When a concurrent system application requires audio, audio processing is scheduled asynchronously to the gaming application due to time sensitivity. A multimedia console application manager (described below) controls the gaming application audio level (e.g., mute, attenuate) when system applications are active.

Input devices (e.g., controllers 2342(1) and 2342(2)) are shared by gaming applications and system applications. The input devices are not reserved resources, but are to be switched between system applications and the gaming application such that each will have a focus of the device. The application manager preferably controls the switching of input stream, without knowledge of the gaming application's knowledge and a driver maintains state information regarding focus switches.

Various exemplary embodiments of the present context-adaptive allocation of render model resources are now presented by way of illustration and not as an exhaustive list of all embodiments. An example includes a method of communicating a three-dimensional scene to a rendering device, the method comprising: providing a computational description of a three-dimensional scene to be rendered, the three-dimensional scene comprising visual elements; using a computing device, performing an automated evaluation of the three-dimensional scene to identify predetermined visual elements having an elevated perceptual importance to the three-dimensional scene; assigning an importance weight to the visual elements of the three-dimensional scene, the respective importance weight of each visual element being related to the perceptual importance of the corresponding visual element; and preparing the computational description for transmission to a rendering device, including reducing a level of detail in the computational description to conform with one or more resource constraints related to the rendering device, the level of detail being reduced non-uniformly with respect to the visual elements of the three-dimensional scene, in which visual elements having a corresponding higher importance weight are preserved at a higher level of detail.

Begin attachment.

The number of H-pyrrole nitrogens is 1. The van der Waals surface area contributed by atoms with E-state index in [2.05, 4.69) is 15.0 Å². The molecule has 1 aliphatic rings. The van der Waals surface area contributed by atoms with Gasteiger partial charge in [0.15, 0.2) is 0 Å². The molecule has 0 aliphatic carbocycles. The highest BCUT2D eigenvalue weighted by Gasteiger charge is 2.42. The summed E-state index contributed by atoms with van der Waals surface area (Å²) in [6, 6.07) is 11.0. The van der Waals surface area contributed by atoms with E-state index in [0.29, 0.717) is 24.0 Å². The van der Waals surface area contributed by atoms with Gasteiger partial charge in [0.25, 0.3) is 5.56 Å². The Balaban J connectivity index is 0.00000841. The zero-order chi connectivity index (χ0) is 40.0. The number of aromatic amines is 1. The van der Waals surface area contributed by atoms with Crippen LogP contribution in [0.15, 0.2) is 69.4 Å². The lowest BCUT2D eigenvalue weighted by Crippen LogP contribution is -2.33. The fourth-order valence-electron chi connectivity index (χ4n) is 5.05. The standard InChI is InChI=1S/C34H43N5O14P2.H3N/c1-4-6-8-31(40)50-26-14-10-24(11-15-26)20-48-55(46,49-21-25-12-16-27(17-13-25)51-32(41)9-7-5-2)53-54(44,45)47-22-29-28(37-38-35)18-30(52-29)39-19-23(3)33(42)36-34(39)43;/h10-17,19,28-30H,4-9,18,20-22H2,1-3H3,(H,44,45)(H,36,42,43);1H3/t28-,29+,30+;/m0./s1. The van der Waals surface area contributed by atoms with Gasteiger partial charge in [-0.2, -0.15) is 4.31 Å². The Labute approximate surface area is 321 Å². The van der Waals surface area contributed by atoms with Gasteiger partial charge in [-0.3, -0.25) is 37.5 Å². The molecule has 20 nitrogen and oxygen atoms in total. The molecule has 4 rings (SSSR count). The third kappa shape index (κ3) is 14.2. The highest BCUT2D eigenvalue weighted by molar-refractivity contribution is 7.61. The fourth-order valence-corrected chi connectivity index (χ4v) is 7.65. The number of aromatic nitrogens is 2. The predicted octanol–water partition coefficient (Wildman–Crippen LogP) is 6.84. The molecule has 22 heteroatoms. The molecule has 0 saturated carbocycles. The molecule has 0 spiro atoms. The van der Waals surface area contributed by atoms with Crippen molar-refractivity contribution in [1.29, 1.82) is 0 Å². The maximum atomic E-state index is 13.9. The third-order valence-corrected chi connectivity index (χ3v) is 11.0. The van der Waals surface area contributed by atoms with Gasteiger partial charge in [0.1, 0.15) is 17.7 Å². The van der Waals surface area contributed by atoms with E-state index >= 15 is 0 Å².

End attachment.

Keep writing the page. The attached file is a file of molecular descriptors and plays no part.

In another example, the method further comprises defining the predetermined visual elements having an elevated perceptual importance to the three-dimensional scene in which the predetermined visual elements include a predetermined text element, graphic element, known part or whole of a subject of interest. In another example, the method further comprises defining the predetermined visual elements having an elevated perceptual importance to the three-dimensional scene in which the predetermined visual elements include at least one of a graphic advertisement, graphic logo, merchandise sample, a known part or whole of an animal, or a visual representation of all or part of a human body. In another example, the method further comprises performing an automated evaluation in which at least one of skeletal tracking, hand tracking, and face detection is implemented. In another example, the method further comprises providing the computational description of a three-dimensional scene in which a representation of one or more solid objects includes one or more corresponding wireframe meshes and respective texture maps, the wireframe meshes comprising points and edges which form polygonal faces, the wireframe meshes corresponding to the boundaries of the solid objects, the texture maps comprising texels forming a two-dimensional representation of a surface detail for the respective solid objects; assigning an importance weight to a point or texel comprised in the visual elements, the importance weight of the point or texel being related to the importance weight of the respective visual element; and reducing a level of detail in the computational description comprising at least one of: a)discarding certain points and edges from at least one of the wireframe meshes, and adding edges between the remaining points, and b) consolidating texels of at least one of the texture maps, in which the likelihood of any particular point being discarded, or particular texel being consolidated varies inversely with the importance weight of that point or texel. In another example, the method further comprises assigning an importance weight to a coordinate location on a polygonal face comprised in the visual elements, the importance weight of the coordinate location being related to the importance weight of the respective visual element; and reducing a level of detail in the computational description further comprising: consolidating certain polygonal faces from at least one of the wireframe meshes, in which the likelihood of any particular polygonal face being discarded varies inversely with the importance weight of a coordinate location on that polygonal face. In another example, the method further comprises assigning the importance weight to a point and an adjacent or overlying texel independently of one another. In another example, the method further comprises performing the automated evaluation of the three-dimensional scene in which a plurality of evaluations are performed on a plurality of images of the three-dimensional scene, and identifying predetermined visual elements having an elevated perceptual importance as related to a combination of the plurality of evaluations. In another example, the method further comprises performing the automated evaluation of the three-dimensional scene on a plurality of images of the three-dimensional scene in which the plurality of images vary from one another in either spatial or temporal location within the scene. In another example, the method further comprises receiving a user designation of visual elements having an elevated perceptual importance; and assigning an importance weight to the visual elements of the three-dimensional scene, in which the respective importance weight of each visual element is related to the user designation, or a combination of the user designation and the automated evaluation. In another example, the method further comprises preparing the computational description for transmission to a rendering device, including preserving geometrical form of visual elements having a corresponding higher importance weight, the preserved geometric form imparting a higher level of perceived visual quality.